Verizon communications created go90 under the impression that smartphone users are apt to tilt their phones horizontally to stream video.
A Brooklyn, N.Y.-based video startup has a different idea — that there’s a bigger, better future for “mobile-first” video that leans heavily on the vertical aspect ratio.
That company, called Dreams, is taking that idea to task with last week’s debut of a TV network/app tailored for iPhones and Android smartphones that features a swipe-based interface and licensed and original content that has been converted or developed natively to be viewed vertically.
“For us the core of the idea is, what would TV look like if we invented it today from scratch?” Tom Bender, cofounder of Dreams Media, said.
While there’s been plenty of action involving TV Everywhere apps and over-the-top video services, Dreams believes that many lack strategies that focus on the nuances of how consumers use smartphones.
Mobile video is “where all the growth is,” said Bender, an executive most recently with Google and responsible for new mobile ad formats on the DoubleClick team. “Everyone holds their phones vertically. It’s like holding a glass of water. It’s just so much more comfortable.”
Recent data suggests he’s right about the future of mobile video. Ooyala, the online video publisher owned by Telstra, found that mobile devices represented 56% of all video starts by the end of 2016, led by smartphones. It predicts nearly 60% of all video will be viewed on mobile devices by the end of Q1 2017.
Dreams, which was founded last fall, introduced a beta version of its mobile TV service in November, following up with a commercial launch on Android and iOS last Tuesday (March 28).
The basic idea is to offer a free, ad-supported service that launches its video feeds once the app is open without logins or any added friction, and to deliver an experience that’s as simple as turning on a traditional TV.
“When you turn it on, there are no menus,” said Bender, who cofounded Dreams with former Google and Instagram executive Greg Hochmuth. “You’re immediately seeing full-screen video.”
The beta version of Dreams didn’t feature programming categories, but the commercial version adds minimalist genre labels, such as fashion, music, comedy and history. Users can also swipe up to see a description of the video along with a link to the content partner.
Dreams started on the technology side by focusing on the user experience, but it is now spending more time and effort securing and developing content for its platform.
More than 100 content partners are on board, according to Dreams, including Videofashion (a service that covers runway shows), Reuters, the Associated Press, Bric TV (a nonprofit cable network in Brooklyn focused on documentaries) and such independent music labels as Ghostly International.
“We’ve been trying to test the whole gamut of different content types,” Bender said, adding that live news on Dreams, adapted from live feeds sans graphics, has been one of the service’s early hits.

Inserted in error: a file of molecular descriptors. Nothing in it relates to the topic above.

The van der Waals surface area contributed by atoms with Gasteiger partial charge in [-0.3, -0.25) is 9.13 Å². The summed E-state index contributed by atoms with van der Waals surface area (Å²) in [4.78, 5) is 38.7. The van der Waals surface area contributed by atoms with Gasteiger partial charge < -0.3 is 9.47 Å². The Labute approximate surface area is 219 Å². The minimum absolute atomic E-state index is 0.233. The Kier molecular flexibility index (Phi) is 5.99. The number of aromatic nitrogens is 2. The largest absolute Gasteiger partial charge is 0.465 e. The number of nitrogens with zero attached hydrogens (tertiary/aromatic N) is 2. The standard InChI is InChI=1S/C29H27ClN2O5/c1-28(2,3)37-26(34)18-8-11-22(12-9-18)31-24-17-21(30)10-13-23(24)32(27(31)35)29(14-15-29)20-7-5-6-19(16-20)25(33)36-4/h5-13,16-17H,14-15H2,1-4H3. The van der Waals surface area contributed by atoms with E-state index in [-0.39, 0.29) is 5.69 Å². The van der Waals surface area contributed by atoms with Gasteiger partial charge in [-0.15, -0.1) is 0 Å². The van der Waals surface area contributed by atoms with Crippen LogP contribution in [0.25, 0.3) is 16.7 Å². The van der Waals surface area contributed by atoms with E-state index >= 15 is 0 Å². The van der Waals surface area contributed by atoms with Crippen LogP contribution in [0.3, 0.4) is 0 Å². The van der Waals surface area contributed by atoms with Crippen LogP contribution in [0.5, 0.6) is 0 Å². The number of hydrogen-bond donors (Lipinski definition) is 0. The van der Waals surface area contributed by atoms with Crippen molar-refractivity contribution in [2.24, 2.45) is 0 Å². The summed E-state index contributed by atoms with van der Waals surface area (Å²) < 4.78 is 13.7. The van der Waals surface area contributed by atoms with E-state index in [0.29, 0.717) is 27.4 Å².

Dreams is being programmed through a manual/automated hybrid. It will manually insert live programming (such as coverage of press conferences) in tandem with an algorithm that optimizes what’s featured on the platform based on watch time and content popularity. It has also been testing some live productions, including a morning show based on the news of the day.
Dreams is also seeking out more premium content, but hasn’t announced anything with traditional cable TV channels.
Dreams is eager to adapt existing content to the vertical format and “revitalize it for the phone,” Bender said. The company has built a process that enables the service to take a show offline and convert it, shot by shot, he said. While that might not work well with some live feeds, it could open the door to more content options.
Bender’s vision is to make Dreams a free, ad-supported service (it launched without the advertising component turned on). But he also sees it becoming a strong, complementary platform for video discovery, allowing users to access a curated collection of videos and perhaps connect with the producer of that content if they want to go deeper — or maybe even subscribe to a service.
“I’m confident that advertisers will have vertical video creative because of the growth of that inventory on this platform,” Bender said.
A major challenge Dreams faces is getting consumers to download, install and use the app — and to get them to keep coming back.
Regarding re-engagement, Dreams has added an opt-in notifications capability to alert smartphone users about breaking news. A user who taps the alert will be taken to the live feed.
To promote its content, for example, Dreams is working with a local bookstore in New York to promote and stream author talks.
Early findings show the audience for Dreams content ranges in age from 22 to 35, evenly split by gender.
Dreams currently has four full-time employees and also works with a group of production freelancers. It’s not currently seeking funding.
“Our thinking is we’d like to maintain control for as long as we can,” Bender said. “We consciously wanted to bootstrap it and see if there was something interesting there. We’ve been really encouraged by the early engagement.”
Content shot in the vertical format is watched, on average, five minutes longer than other content offered by Dreams, he said.
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